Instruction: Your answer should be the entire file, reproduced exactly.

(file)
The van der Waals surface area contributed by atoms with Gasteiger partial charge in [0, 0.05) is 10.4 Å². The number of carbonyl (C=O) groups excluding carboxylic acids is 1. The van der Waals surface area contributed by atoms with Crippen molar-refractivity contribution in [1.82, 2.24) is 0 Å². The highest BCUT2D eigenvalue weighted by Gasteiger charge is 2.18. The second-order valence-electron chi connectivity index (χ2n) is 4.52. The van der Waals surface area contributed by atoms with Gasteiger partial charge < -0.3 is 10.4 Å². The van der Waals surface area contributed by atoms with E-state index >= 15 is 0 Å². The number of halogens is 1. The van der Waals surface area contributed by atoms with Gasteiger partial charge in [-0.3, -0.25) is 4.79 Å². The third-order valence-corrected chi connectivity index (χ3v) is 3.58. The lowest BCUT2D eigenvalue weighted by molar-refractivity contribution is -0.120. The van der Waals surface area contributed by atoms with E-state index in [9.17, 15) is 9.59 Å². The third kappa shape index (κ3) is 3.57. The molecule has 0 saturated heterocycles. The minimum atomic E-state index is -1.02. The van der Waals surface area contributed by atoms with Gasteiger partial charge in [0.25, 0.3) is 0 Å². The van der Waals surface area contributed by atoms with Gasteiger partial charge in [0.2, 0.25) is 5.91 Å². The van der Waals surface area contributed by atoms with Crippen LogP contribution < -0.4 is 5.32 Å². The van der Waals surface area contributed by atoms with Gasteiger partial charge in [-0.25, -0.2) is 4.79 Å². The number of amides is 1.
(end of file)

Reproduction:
The van der Waals surface area contributed by atoms with Gasteiger partial charge in [0, 0.05) is 10.4 Å². The number of carbonyl (C=O) groups excluding carboxylic acids is 1. The van der Waals surface area contributed by atoms with Crippen molar-refractivity contribution in [1.82, 2.24) is 0 Å². The highest BCUT2D eigenvalue weighted by Gasteiger charge is 2.18. The second-order valence-electron chi connectivity index (χ2n) is 4.52. The van der Waals surface area contributed by atoms with Gasteiger partial charge < -0.3 is 10.4 Å². The van der Waals surface area contributed by atoms with E-state index >= 15 is 0 Å². The number of halogens is 1. The van der Waals surface area contributed by atoms with Gasteiger partial charge in [-0.3, -0.25) is 4.79 Å². The third-order valence-corrected chi connectivity index (χ3v) is 3.58. The lowest BCUT2D eigenvalue weighted by molar-refractivity contribution is -0.120. The van der Waals surface area contributed by atoms with E-state index in [9.17, 15) is 9.59 Å². The third kappa shape index (κ3) is 3.57. The molecule has 0 saturated heterocycles. The minimum atomic E-state index is -1.02. The van der Waals surface area contributed by atoms with Gasteiger partial charge in [0.25, 0.3) is 0 Å². The van der Waals surface area contributed by atoms with Gasteiger partial charge in [0.2, 0.25) is 5.91 Å². The van der Waals surface area contributed by atoms with Crippen LogP contribution < -0.4 is 5.32 Å². The van der Waals surface area contributed by atoms with Gasteiger partial charge in [-0.25, -0.2) is 4.79 Å². The number of amides is 1.